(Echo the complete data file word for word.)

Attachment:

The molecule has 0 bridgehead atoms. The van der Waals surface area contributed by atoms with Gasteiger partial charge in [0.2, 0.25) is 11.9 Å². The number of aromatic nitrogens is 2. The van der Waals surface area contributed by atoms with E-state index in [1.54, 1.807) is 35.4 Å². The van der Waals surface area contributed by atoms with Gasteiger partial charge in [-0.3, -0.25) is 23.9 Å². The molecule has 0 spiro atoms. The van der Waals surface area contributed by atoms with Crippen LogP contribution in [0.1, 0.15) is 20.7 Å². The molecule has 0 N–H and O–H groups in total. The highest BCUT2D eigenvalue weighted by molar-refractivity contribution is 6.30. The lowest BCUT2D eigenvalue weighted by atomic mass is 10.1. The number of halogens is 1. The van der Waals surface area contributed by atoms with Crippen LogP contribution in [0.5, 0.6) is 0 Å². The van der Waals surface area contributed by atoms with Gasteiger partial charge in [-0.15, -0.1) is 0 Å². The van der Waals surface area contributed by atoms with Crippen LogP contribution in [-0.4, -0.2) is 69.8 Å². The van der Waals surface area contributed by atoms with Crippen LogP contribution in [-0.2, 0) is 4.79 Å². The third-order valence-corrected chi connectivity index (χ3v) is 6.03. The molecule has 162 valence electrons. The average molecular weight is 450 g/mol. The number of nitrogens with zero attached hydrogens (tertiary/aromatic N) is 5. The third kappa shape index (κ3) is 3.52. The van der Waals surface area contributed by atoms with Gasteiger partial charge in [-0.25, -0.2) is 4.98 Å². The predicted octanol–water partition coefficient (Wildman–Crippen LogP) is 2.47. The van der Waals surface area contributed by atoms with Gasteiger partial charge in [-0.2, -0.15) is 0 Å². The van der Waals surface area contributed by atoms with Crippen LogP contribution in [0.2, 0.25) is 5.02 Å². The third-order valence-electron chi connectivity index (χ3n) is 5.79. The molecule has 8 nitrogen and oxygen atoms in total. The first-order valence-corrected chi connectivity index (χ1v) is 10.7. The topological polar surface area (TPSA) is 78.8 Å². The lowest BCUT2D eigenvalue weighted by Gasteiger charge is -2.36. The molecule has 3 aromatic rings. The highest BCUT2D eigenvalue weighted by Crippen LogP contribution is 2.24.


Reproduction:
The molecule has 0 bridgehead atoms. The van der Waals surface area contributed by atoms with Gasteiger partial charge in [0.2, 0.25) is 11.9 Å². The number of aromatic nitrogens is 2. The van der Waals surface area contributed by atoms with E-state index in [1.54, 1.807) is 35.4 Å². The van der Waals surface area contributed by atoms with Gasteiger partial charge in [-0.3, -0.25) is 23.9 Å². The molecule has 0 spiro atoms. The van der Waals surface area contributed by atoms with Crippen LogP contribution in [0.1, 0.15) is 20.7 Å². The molecule has 0 N–H and O–H groups in total. The highest BCUT2D eigenvalue weighted by molar-refractivity contribution is 6.30. The lowest BCUT2D eigenvalue weighted by atomic mass is 10.1. The number of halogens is 1. The van der Waals surface area contributed by atoms with Crippen LogP contribution in [0.5, 0.6) is 0 Å². The van der Waals surface area contributed by atoms with Gasteiger partial charge in [-0.15, -0.1) is 0 Å². The van der Waals surface area contributed by atoms with Crippen LogP contribution in [-0.4, -0.2) is 69.8 Å². The van der Waals surface area contributed by atoms with Crippen LogP contribution in [-0.2, 0) is 4.79 Å². The third-order valence-corrected chi connectivity index (χ3v) is 6.03. The molecule has 162 valence electrons. The average molecular weight is 450 g/mol. The number of nitrogens with zero attached hydrogens (tertiary/aromatic N) is 5. The third kappa shape index (κ3) is 3.52. The van der Waals surface area contributed by atoms with Gasteiger partial charge in [-0.25, -0.2) is 4.98 Å². The predicted octanol–water partition coefficient (Wildman–Crippen LogP) is 2.47. The van der Waals surface area contributed by atoms with Gasteiger partial charge in [-0.2, -0.15) is 0 Å². The van der Waals surface area contributed by atoms with Crippen LogP contribution in [0.2, 0.25) is 5.02 Å². The third-order valence-electron chi connectivity index (χ3n) is 5.79. The molecule has 8 nitrogen and oxygen atoms in total. The first-order valence-corrected chi connectivity index (χ1v) is 10.7. The topological polar surface area (TPSA) is 78.8 Å². The lowest BCUT2D eigenvalue weighted by Gasteiger charge is -2.36. The molecule has 3 aromatic rings. The highest BCUT2D eigenvalue weighted by Crippen LogP contribution is 2.24.